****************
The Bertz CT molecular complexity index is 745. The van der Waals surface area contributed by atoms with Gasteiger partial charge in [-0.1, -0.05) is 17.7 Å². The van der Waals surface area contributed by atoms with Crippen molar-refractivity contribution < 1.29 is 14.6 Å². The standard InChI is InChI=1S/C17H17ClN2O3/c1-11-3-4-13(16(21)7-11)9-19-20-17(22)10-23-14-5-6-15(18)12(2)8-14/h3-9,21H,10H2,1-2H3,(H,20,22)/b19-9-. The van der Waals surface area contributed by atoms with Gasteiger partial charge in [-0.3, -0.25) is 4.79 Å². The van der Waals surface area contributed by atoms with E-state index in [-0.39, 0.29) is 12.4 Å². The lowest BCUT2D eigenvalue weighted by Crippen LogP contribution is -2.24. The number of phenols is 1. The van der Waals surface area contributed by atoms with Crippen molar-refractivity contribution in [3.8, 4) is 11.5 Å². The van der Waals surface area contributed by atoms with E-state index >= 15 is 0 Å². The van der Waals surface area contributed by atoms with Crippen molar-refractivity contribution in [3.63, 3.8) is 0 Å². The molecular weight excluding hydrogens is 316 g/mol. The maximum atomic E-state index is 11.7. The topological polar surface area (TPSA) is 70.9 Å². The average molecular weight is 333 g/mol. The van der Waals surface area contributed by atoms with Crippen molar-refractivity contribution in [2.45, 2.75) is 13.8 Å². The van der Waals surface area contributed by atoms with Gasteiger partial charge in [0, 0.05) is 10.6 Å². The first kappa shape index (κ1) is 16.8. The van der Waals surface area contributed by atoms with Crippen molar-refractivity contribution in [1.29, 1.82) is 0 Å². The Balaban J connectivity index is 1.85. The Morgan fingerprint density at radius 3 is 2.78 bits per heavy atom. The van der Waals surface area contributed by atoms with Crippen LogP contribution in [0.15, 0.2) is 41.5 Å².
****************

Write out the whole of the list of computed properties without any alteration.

The Bertz CT molecular complexity index is 745. The van der Waals surface area contributed by atoms with Gasteiger partial charge in [-0.1, -0.05) is 17.7 Å². The van der Waals surface area contributed by atoms with Crippen molar-refractivity contribution < 1.29 is 14.6 Å². The standard InChI is InChI=1S/C17H17ClN2O3/c1-11-3-4-13(16(21)7-11)9-19-20-17(22)10-23-14-5-6-15(18)12(2)8-14/h3-9,21H,10H2,1-2H3,(H,20,22)/b19-9-. The van der Waals surface area contributed by atoms with Gasteiger partial charge in [-0.3, -0.25) is 4.79 Å². The van der Waals surface area contributed by atoms with E-state index in [-0.39, 0.29) is 12.4 Å². The lowest BCUT2D eigenvalue weighted by Crippen LogP contribution is -2.24. The number of phenols is 1. The van der Waals surface area contributed by atoms with Crippen molar-refractivity contribution in [3.8, 4) is 11.5 Å². The van der Waals surface area contributed by atoms with E-state index >= 15 is 0 Å². The van der Waals surface area contributed by atoms with Crippen molar-refractivity contribution in [3.63, 3.8) is 0 Å². The molecular weight excluding hydrogens is 316 g/mol. The maximum atomic E-state index is 11.7. The topological polar surface area (TPSA) is 70.9 Å². The average molecular weight is 333 g/mol. The van der Waals surface area contributed by atoms with Crippen molar-refractivity contribution in [2.45, 2.75) is 13.8 Å². The van der Waals surface area contributed by atoms with Gasteiger partial charge in [0, 0.05) is 10.6 Å². The first kappa shape index (κ1) is 16.8. The van der Waals surface area contributed by atoms with Crippen molar-refractivity contribution in [1.29, 1.82) is 0 Å². The Balaban J connectivity index is 1.85. The Morgan fingerprint density at radius 3 is 2.78 bits per heavy atom. The van der Waals surface area contributed by atoms with Crippen LogP contribution in [0.15, 0.2) is 41.5 Å².